Book review: “Wicked Plants: The Weed That Killed Lincoln’s Mother & Other Botanical Atrocities” by Amy Stewart, 2009, Algonquin Books of Chapel Hill (NC).
This is a cute book. It is a fun book. It was given to me by a lovely friend. It is not a book for the serious student of botany, but that is not its point: it is a good beach or by-the-fireside winter read for anyone, not just the botanically inclined. Amy Stewart has written on garden topics before and I enjoyed her book on the flower industry, “Flower Confidential: The Good, the Bad and the Beautiful in the Business of Flowers,” as it was interesting and enlightening (I have not smelled a commercial, hothouse flower since I read it!) This wicked book is a breezy trip through some poisonous, intoxicating and downright irritating plants, from aconite (sometimes mistaken for horseradish root with deadly consequences) to yew (which can be deadly, or can be used as a chemotherapy drug, Taxol, reminding us that the difference between a medicine and poison is sometimes not the substance, but the dose). Stewart has entries on individual groups of plants, but also interesting entries on arrow poisons, deadly houseplants, fatal fungi and psychedelic plants. Her lists are neither detailed nor exhaustive- for example, she only lists a few noxious weeds in that entry. She wrote about the most interesting, or gruesome, plants to entertain and titillate, not to act as a reference point, and she achieves that goal well.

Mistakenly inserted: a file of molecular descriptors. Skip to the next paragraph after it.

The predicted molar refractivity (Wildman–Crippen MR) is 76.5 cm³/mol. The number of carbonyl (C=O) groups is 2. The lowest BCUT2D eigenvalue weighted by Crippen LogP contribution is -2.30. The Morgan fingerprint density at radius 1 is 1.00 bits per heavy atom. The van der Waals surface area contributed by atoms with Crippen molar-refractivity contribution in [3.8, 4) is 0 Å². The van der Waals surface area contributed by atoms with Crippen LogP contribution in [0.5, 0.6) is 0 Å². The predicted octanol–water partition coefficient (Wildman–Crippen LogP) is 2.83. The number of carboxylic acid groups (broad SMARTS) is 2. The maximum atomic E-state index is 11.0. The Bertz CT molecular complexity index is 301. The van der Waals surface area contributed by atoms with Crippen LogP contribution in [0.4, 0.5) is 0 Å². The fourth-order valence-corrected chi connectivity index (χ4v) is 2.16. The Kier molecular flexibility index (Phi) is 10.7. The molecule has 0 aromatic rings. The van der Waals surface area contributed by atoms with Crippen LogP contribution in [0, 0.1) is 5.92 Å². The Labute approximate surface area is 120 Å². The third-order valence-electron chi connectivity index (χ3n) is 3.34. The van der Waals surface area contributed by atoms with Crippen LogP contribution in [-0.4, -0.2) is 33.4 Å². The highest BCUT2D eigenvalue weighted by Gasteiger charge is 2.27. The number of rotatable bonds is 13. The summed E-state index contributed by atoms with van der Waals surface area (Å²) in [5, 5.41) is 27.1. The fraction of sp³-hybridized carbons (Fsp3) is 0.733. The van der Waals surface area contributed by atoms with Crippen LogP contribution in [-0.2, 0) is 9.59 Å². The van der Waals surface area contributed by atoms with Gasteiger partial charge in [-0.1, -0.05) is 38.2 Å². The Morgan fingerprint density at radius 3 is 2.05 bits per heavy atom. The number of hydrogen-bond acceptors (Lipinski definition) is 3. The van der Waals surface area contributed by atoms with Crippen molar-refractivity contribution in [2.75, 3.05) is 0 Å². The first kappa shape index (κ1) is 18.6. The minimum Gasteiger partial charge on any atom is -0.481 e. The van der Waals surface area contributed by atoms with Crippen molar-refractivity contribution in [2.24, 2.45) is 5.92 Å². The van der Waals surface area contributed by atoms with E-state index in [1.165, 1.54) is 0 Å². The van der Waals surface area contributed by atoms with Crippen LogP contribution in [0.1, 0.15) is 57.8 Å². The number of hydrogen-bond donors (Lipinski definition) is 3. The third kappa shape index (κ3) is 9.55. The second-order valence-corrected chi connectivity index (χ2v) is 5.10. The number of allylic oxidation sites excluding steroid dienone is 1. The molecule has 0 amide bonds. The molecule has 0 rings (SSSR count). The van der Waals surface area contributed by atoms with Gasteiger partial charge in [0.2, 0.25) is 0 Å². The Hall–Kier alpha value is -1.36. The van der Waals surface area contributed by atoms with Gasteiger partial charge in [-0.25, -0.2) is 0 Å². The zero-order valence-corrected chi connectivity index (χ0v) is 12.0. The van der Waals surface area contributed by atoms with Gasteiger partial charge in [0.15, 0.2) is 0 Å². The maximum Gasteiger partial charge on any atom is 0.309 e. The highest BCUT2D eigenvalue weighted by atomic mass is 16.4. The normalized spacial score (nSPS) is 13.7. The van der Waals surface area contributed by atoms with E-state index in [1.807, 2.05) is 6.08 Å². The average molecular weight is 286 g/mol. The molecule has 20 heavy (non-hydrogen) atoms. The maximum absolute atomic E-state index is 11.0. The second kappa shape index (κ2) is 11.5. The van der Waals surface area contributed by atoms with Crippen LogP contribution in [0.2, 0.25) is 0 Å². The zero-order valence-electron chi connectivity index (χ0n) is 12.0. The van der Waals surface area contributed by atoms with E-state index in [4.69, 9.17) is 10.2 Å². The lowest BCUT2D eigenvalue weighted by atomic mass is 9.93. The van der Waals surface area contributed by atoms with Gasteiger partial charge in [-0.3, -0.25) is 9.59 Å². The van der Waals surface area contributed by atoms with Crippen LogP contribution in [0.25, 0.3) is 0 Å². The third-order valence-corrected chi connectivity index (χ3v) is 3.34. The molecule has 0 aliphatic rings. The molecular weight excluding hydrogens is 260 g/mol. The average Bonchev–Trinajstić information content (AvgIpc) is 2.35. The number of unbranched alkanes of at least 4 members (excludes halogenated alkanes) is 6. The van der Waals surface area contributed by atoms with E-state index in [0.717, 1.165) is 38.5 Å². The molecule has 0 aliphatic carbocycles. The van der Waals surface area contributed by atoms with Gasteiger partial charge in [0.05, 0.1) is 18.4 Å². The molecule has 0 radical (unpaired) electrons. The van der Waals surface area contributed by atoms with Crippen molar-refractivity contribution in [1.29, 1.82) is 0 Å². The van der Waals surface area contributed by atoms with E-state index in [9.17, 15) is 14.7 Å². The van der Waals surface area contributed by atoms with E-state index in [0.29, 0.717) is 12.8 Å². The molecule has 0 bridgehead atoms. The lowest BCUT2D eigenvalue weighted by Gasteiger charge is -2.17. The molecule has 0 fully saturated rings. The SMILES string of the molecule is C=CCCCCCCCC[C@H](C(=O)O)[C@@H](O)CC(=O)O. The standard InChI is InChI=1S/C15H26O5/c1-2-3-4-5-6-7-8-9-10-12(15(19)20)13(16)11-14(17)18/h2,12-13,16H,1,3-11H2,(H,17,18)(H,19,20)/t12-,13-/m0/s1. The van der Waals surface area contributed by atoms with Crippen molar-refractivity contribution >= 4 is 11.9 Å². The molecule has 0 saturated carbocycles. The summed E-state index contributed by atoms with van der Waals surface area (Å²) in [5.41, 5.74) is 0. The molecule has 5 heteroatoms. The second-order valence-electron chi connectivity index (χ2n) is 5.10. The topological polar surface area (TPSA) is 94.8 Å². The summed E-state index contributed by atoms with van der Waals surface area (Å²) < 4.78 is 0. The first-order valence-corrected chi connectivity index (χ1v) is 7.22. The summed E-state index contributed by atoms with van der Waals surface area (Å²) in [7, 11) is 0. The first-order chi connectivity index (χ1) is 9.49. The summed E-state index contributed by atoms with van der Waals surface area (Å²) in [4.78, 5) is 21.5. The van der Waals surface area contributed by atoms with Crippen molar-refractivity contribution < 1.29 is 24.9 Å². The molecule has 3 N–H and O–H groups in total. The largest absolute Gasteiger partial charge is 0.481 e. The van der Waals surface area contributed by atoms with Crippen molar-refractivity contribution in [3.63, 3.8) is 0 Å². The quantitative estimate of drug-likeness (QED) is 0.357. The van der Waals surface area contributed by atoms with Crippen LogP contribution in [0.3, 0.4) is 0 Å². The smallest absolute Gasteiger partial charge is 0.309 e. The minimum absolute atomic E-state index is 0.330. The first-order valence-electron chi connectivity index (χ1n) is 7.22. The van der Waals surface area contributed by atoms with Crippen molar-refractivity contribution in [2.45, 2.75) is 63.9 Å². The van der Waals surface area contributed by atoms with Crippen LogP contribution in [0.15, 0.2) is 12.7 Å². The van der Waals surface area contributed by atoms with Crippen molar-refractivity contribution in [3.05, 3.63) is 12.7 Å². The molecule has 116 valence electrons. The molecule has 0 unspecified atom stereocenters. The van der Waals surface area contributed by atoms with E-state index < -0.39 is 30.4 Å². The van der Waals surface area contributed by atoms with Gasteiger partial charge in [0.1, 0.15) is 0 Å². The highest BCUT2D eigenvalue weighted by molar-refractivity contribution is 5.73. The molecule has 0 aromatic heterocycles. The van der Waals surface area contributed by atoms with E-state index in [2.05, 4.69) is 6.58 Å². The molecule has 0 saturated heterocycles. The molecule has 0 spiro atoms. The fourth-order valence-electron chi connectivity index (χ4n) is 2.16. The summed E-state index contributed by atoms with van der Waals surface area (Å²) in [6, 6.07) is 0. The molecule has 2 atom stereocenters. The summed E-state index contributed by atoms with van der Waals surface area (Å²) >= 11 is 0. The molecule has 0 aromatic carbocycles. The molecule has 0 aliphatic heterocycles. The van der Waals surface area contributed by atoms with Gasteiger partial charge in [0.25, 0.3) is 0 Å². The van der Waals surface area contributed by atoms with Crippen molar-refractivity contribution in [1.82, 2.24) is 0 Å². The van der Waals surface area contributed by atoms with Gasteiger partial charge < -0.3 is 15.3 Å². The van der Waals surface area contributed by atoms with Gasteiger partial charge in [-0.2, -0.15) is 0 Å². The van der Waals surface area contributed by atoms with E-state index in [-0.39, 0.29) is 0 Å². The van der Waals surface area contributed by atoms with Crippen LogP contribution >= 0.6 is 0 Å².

The etchings and pen and ink illustrations are lovely, though do not serve as field identification pictures. I enjoyed the illustrations, being a beginning pen-and-ink botanical illustrator (not for profit, just for fun!) Overall, a good book to get from your local library or bookstore for a few hours of reading pleasure.
Happy garden reading!